Novavax vaccine trialists to be offered two extra Pfizer jabs to allow them to travel

·3-min read
 (Getty)
(Getty)

People who participated in trials for Covid vaccines that have not yet been approved are to be offered two additional doses of the Pfizer jab to allow them to travel internationally, the government has announced.

The policy applies to more than 21,000 individuals and will provide them with the vaccine status needed to visit countries that do not recognise trial vaccinations.

The additional doses will initially be offered to the 15,000 people who trialled the Novavax jab, which has been found to be safe and effective but has yet to be authorised by the UK’s medicines regulator, before being extended to people who have received other vaccines still under review.

These individuals have found themselves in limbo throughout the past year – unable to receive an approved jab during the UK rollout and, as a result, restricted from visiting countries that only grant entry to those who have been immunised with globally recognised vaccines.

But under new guidance provided to the government by the Joint Committee on Vaccination and Immunisation, these people will now be able to receive two doses of the Pfizer vaccine – separated by the usual eight-week gap.

The NHS Covid app will also be altered to recognise the extra two doses and permit international travel.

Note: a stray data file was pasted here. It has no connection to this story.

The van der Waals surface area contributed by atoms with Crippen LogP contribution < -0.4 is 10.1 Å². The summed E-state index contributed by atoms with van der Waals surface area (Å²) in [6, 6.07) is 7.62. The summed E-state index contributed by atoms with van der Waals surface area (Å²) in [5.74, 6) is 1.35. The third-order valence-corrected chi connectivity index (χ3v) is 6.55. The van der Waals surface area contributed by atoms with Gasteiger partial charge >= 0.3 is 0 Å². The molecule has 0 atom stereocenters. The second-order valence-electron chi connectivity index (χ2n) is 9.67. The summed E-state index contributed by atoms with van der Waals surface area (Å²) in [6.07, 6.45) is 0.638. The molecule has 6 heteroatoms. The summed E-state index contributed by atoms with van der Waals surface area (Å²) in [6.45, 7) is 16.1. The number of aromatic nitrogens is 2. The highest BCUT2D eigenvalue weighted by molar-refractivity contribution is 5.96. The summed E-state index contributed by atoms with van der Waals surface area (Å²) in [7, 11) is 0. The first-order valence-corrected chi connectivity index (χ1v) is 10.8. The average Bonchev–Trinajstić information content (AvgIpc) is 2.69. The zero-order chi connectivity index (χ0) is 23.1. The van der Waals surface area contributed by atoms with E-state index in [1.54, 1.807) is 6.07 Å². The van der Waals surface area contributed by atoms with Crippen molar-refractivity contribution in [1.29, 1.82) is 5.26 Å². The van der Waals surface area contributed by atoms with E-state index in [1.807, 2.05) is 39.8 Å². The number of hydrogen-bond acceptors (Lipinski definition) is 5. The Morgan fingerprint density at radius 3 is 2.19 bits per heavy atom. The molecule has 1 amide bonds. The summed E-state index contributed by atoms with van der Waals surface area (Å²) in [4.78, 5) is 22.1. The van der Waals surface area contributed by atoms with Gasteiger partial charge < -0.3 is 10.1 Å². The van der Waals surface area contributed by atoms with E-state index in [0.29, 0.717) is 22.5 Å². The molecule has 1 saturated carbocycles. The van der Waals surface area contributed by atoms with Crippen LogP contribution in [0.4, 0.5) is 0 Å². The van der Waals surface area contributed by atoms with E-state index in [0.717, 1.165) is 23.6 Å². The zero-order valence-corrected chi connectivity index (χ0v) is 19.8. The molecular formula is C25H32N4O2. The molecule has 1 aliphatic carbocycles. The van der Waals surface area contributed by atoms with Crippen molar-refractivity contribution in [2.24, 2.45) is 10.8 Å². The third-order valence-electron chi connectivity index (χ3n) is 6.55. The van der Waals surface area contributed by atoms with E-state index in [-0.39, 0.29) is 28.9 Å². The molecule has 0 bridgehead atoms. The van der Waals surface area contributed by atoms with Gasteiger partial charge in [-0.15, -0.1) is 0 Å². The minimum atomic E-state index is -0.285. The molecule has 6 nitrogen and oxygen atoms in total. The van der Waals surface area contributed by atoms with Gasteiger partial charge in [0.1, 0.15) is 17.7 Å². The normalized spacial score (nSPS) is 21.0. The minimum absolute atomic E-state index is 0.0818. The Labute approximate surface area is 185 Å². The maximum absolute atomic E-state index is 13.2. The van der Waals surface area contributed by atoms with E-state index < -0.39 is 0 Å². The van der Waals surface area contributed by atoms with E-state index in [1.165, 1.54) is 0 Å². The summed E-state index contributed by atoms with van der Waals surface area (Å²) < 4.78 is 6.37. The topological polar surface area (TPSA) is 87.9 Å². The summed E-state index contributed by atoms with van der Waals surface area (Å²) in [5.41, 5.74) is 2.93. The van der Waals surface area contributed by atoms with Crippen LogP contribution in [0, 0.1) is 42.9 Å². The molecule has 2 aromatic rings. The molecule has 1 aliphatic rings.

“The measures we have taken will allow UK Covid-19 vaccine-trial participants to travel freely overseas once they have had the additional vaccinations,” said Professor Jonathan Van-Tam, England’s deputy chief medical officer.

“Those volunteers now have the flexibility to make a decision for themselves, so they can, for example, visit loved ones abroad.”

Professor Paul Heath, principle investigator of the Novavax clinical trial, said: “For too long the participants have been disadvantaged in terms of international travel because this vaccine is not yet approved for deployment.”

The UK recognises those who participated in Covid vaccine clinical trials as fully vaccinated, even if the jab has not been approved; however, the majority of other countries do not.

Through the EU and the World Health Organisation, the government is pushing other nations to change their policy and make it easier for clinical trialists across the world to travel.

“If more countries around the world had reciprocated by allowing UK volunteers to enjoy fully vaccinated status for overseas travel, these measures would not have been necessary,” said Prof Van-Tam.

Trials have been conducted globally on receiving a third vaccine dose, but not a fourth. However, senior health officials do not have any safety concerns, and one-to-one clinical counselling will be provided for vaccine trial volunteers to address any questions they have about receiving additional doses.

There is evidence that mixing three doses of different vaccines is safe, as set out in the Cov-Boost vaccine trial.

If people from the Novavax study are eligible for a Covid booster jab, the first of the two doses that are needed for travel will suffice, health officials said.

Scotland, Wales and Northern Ireland health teams are expected to follow suit for vaccine trial participants in their regions.

In January, Novavax posted positive results for its UK trial, but it has yet to file for approval from the Medicines and Healthcare products Regulatory Agency (MHRA), saying it intends to do so in the next “couple of months”.

The UK has ordered 60 million doses of the vaccine, due to be made in northeast England.

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